It’s April 1989, and the state-of-the-art Soviet nuclear sub Komsomolets has been carrying out her duties underwater for more than a month. Currently, in fact, she’s cruising at a depth of 1,250 feet in the Barents Sea, some 200 miles north of Norway. But all is far from well. And the events that unfold on that spring day will leave a terrifying legacy of highly toxic radioactive material on the seabed.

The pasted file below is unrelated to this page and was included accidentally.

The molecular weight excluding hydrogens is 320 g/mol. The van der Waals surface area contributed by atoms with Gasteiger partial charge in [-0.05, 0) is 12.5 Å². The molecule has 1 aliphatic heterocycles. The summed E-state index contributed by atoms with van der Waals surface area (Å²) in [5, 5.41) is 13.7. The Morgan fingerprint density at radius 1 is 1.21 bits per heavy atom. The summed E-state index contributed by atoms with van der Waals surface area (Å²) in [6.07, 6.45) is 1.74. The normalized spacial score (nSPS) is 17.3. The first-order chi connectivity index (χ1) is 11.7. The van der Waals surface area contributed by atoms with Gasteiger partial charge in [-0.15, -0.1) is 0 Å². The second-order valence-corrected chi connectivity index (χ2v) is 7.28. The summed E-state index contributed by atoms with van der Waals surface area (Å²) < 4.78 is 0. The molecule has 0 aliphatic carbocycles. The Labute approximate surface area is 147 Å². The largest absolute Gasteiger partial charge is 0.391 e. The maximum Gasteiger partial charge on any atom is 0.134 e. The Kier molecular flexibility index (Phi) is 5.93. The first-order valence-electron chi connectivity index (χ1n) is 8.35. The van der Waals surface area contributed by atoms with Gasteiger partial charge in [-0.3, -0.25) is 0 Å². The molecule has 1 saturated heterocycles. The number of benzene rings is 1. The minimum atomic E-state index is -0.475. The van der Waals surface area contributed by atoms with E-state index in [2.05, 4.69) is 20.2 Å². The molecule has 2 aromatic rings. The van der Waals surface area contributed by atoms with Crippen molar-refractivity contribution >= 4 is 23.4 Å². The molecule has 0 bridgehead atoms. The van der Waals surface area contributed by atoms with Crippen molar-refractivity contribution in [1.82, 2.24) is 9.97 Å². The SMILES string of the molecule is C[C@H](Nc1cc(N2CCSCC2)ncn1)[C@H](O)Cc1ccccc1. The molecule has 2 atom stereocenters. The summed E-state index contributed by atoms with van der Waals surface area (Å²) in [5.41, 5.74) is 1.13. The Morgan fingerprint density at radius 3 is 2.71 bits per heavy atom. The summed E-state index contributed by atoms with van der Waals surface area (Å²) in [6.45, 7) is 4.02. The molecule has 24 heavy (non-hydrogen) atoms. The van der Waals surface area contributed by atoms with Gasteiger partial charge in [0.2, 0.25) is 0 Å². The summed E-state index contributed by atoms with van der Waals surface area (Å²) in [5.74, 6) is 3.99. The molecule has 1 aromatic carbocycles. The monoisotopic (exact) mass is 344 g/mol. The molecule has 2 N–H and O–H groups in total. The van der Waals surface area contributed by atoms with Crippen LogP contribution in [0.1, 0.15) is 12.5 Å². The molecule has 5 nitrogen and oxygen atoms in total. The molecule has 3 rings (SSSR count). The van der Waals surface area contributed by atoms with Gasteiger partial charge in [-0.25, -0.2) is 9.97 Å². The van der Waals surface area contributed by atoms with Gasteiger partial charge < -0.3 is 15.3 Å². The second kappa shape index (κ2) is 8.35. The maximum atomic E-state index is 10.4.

The Komsomolets – which translates as “member of the Young Communist League” – was built in a shipyard in Severodvinsk and made her maiden voyage in 1983. Severodvinsk itself, meanwhile, is located on the White Sea, which in turn borders the Barents Sea and the Norwegian Sea. And because of its naval ship-building industry, to this day the city in northwestern Russia remains largely closed to foreigners.